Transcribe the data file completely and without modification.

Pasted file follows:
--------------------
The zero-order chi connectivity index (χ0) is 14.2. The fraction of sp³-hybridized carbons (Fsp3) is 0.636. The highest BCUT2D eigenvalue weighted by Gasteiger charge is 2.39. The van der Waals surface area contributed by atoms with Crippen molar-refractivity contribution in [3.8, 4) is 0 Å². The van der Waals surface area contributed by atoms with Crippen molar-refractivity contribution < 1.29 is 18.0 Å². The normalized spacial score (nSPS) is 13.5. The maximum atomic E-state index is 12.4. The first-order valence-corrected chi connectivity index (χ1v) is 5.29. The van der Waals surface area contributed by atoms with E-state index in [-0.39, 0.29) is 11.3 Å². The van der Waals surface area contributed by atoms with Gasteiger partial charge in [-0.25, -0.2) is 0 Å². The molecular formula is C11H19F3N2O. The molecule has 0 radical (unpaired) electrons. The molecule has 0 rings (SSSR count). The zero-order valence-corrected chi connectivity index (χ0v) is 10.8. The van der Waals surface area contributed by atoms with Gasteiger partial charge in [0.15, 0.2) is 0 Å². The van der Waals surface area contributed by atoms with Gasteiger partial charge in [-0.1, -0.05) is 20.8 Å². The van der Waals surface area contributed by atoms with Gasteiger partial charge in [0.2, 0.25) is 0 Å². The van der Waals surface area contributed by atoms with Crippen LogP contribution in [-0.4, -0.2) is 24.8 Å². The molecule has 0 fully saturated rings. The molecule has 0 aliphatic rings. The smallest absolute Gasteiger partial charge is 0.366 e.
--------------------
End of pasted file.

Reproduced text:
The zero-order chi connectivity index (χ0) is 14.2. The fraction of sp³-hybridized carbons (Fsp3) is 0.636. The highest BCUT2D eigenvalue weighted by Gasteiger charge is 2.39. The van der Waals surface area contributed by atoms with Crippen molar-refractivity contribution in [3.8, 4) is 0 Å². The van der Waals surface area contributed by atoms with Crippen molar-refractivity contribution < 1.29 is 18.0 Å². The normalized spacial score (nSPS) is 13.5. The maximum atomic E-state index is 12.4. The first-order valence-corrected chi connectivity index (χ1v) is 5.29. The van der Waals surface area contributed by atoms with E-state index in [-0.39, 0.29) is 11.3 Å². The van der Waals surface area contributed by atoms with Gasteiger partial charge in [-0.25, -0.2) is 0 Å². The molecular formula is C11H19F3N2O. The molecule has 0 radical (unpaired) electrons. The molecule has 0 rings (SSSR count). The zero-order valence-corrected chi connectivity index (χ0v) is 10.8. The van der Waals surface area contributed by atoms with Gasteiger partial charge in [0.15, 0.2) is 0 Å². The van der Waals surface area contributed by atoms with Gasteiger partial charge in [-0.1, -0.05) is 20.8 Å². The van der Waals surface area contributed by atoms with Gasteiger partial charge in [0.2, 0.25) is 0 Å². The van der Waals surface area contributed by atoms with Crippen LogP contribution in [-0.4, -0.2) is 24.8 Å². The molecule has 0 fully saturated rings. The molecule has 0 aliphatic rings. The smallest absolute Gasteiger partial charge is 0.366 e.